Protectionist policies like the Jones Act have prevented Puerto Rico from expanding trade extensively past America’s borders, and as a result, Puerto Rico has been forced to shape fiscal policy in order to appeal to American corporations and investments. For example, Puerto Rico’s governments bonds are triple tax exempt, which has allowed for huge borrowing from Wall Street firms at cripplingly high interest rates—a set of circumstances which has been a major factor in the current debt crisis. Various tax exemptions and subsidies have also been established to attract American industry to develop on the island, most notably Section 936 of the United States Internal Revenue Code (26 U.S.C. §936). Section 936 granted tax exemptions to income originating on US territories, drawing thousands of corporations to Puerto Rico and substantially accelerating its economic growth. When Section 936 eventually came under criticism for essentially allowing large companies to avoid paying taxes, it was phased out—and with the disappearance of the tax exemptions came the disappearance of industry in Puerto Rico. Corporations that no longer had any incentive to operate on a fairly distant island with high property costs relocated to the continental United States. Since 2006, when Section 936’s tax breaks were substantially eliminated, Puerto Rico’s economy has contracted significantly every year. The decision to enact these tax breaks had ensured that Puerto Rico’s economy would become dependent on the continued existence of them, and the decision to abolish it was made by Congress, not the Puerto Rican government.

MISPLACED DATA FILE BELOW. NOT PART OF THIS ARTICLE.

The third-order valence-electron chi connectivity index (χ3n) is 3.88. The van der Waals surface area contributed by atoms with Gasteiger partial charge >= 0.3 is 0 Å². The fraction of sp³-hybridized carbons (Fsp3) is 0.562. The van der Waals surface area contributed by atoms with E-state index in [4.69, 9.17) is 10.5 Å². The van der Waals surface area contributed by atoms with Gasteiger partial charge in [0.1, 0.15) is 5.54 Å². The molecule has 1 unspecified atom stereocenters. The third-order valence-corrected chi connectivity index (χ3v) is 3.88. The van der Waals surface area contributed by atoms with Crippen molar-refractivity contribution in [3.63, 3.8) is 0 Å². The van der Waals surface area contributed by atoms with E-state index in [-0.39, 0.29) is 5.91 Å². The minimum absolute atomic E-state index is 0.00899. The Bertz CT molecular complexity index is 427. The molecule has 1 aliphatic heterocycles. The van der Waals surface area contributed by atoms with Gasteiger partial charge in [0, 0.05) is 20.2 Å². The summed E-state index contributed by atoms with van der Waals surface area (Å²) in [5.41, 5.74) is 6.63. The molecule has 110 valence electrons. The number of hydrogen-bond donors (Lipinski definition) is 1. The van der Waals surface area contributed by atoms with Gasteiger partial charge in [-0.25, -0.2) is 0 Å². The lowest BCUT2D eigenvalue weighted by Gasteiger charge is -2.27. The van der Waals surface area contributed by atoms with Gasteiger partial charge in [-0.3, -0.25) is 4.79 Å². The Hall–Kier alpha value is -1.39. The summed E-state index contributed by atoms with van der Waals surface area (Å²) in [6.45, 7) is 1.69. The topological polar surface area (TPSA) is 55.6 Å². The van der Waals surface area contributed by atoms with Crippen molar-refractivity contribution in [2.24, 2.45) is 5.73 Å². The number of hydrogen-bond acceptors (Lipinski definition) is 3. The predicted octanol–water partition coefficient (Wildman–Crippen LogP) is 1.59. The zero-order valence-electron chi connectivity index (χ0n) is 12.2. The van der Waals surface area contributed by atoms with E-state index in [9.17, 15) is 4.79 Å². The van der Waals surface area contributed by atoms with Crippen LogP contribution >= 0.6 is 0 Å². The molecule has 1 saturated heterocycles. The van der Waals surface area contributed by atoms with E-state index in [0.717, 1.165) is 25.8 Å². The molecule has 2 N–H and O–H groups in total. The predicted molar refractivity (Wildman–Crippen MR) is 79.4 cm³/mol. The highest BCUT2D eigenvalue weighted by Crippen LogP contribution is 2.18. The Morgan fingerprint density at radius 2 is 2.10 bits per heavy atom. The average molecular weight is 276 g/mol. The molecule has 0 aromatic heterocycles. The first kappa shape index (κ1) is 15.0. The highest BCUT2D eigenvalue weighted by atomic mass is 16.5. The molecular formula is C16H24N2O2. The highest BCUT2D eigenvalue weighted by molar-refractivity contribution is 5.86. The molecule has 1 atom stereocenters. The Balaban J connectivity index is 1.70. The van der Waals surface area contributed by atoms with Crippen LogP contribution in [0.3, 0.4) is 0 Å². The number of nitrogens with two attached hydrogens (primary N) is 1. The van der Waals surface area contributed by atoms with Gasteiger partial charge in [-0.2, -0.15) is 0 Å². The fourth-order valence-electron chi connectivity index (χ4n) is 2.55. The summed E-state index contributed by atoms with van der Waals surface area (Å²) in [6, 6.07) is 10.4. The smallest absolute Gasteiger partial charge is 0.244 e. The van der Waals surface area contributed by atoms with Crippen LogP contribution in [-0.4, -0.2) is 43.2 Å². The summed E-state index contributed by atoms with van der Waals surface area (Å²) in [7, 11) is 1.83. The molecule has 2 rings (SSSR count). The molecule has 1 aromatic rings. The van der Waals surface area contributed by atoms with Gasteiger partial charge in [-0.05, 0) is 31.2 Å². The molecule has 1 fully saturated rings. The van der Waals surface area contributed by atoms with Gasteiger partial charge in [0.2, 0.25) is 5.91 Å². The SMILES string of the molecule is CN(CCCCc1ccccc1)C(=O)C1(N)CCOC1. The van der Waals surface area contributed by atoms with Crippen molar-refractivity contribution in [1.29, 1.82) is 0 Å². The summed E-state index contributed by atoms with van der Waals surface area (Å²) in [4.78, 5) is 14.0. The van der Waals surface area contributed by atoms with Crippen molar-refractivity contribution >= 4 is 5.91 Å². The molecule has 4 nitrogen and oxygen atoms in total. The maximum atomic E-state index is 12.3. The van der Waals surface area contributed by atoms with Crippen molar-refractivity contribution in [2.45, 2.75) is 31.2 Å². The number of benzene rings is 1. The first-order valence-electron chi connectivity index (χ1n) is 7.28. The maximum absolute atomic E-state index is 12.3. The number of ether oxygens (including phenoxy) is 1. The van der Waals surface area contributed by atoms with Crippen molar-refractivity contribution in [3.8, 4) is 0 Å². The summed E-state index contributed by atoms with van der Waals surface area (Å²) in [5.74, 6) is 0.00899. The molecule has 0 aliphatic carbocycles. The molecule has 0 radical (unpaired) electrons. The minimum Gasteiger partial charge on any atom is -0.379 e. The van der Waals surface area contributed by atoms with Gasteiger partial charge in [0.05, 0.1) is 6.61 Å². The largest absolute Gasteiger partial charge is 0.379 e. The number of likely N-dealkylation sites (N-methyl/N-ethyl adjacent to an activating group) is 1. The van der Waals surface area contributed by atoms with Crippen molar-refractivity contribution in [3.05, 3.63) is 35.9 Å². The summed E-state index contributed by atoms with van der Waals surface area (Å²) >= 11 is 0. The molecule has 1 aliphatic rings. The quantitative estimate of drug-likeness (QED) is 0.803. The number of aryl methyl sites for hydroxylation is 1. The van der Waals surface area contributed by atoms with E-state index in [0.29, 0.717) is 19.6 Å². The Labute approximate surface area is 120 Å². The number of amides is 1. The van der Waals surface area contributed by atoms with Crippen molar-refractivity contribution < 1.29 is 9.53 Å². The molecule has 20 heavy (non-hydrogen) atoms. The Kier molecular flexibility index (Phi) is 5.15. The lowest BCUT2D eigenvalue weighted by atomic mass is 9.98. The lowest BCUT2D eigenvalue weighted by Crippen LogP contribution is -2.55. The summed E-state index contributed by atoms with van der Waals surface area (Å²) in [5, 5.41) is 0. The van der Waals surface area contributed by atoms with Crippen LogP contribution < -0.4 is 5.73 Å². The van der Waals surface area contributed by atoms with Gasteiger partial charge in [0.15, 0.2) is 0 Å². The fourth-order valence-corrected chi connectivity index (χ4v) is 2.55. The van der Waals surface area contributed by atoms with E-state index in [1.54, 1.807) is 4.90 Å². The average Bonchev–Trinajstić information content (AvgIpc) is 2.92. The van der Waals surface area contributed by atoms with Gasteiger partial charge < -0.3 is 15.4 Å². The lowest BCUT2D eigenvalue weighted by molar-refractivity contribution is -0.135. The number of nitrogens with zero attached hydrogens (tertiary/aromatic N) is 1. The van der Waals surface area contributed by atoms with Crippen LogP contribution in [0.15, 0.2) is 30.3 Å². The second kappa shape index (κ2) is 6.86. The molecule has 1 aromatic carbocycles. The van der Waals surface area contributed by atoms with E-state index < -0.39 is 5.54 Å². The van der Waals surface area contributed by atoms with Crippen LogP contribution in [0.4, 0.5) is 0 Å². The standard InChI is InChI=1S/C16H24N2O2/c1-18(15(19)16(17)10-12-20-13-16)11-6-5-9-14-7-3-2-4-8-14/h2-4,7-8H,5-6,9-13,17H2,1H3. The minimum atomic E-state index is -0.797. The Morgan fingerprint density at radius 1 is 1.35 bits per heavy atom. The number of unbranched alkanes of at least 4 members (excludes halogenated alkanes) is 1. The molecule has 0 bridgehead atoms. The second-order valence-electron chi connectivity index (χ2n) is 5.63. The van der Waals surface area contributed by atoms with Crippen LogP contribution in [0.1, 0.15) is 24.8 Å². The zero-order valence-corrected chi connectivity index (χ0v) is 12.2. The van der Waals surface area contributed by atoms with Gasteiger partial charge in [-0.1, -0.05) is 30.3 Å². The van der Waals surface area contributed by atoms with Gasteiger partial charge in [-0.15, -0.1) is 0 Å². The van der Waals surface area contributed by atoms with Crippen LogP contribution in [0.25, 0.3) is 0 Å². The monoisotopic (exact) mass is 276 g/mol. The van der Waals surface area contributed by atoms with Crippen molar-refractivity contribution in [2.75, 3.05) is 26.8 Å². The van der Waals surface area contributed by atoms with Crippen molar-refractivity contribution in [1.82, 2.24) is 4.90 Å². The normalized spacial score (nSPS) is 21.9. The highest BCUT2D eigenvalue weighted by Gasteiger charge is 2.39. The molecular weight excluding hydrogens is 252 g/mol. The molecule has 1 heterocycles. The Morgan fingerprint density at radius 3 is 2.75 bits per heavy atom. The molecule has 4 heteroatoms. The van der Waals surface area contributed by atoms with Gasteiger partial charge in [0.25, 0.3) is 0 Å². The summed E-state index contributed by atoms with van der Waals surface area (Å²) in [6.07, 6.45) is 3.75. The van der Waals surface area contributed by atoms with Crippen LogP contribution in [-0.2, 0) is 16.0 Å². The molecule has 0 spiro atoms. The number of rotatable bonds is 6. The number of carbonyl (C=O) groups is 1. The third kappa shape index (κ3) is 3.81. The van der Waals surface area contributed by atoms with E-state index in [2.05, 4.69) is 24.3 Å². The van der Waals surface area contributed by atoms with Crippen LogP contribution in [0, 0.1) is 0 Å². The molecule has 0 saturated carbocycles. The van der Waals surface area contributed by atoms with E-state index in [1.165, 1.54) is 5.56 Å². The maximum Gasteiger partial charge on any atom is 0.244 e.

Protectionist policies and tax regulations are several manifestations of a larger trend that has revealed itself over the course of the Commonwealth of Puerto Rico’s existence: Puerto Ricans’ interests are consistently put second to the interests of American industry or the federal government. A lack of Puerto Rican representation in Congress allows these policies to remain in place indefinitely, prompting the question: what will it take to abolish these policies? Will Puerto Rico’s imminent collapse finally constitute a significant enough impetus for Congress to take action? If so, what form should federal intervention take?

Those opposed to intervention are quick to label the concept of aiding Puerto Rico as a “bailout”, but a mere bailout would simply palliate Puerto Rico’s current issues without solving the long-term problem. What Puerto Rico needs is not a bailout; Puerto Rico needs extensive, long-lasting reform. Firstly, Congress needs to grant the Puerto Rican government the right to file for bankruptcy under Chapter 9 (11 U.S.C. §900 et seq.), from which it is currently inexplicably prohibited from doing. Filing for bankruptcy will allow the island to restructure its debts and take the first steps towards paying them off. Simply paying off debts, however, is not a solution to the crisis, only the necessary first step. Congress needs to work alongside the Puerto Rican government to abolish protectionist policies, expand international trade, and halt the island’s pernicious dependency on American industry. Finally, both the federal government and the people of Puerto Rico need to seriously consider the relationship they share, and evaluate whether the current commonwealth system is truly what’s best for both parties.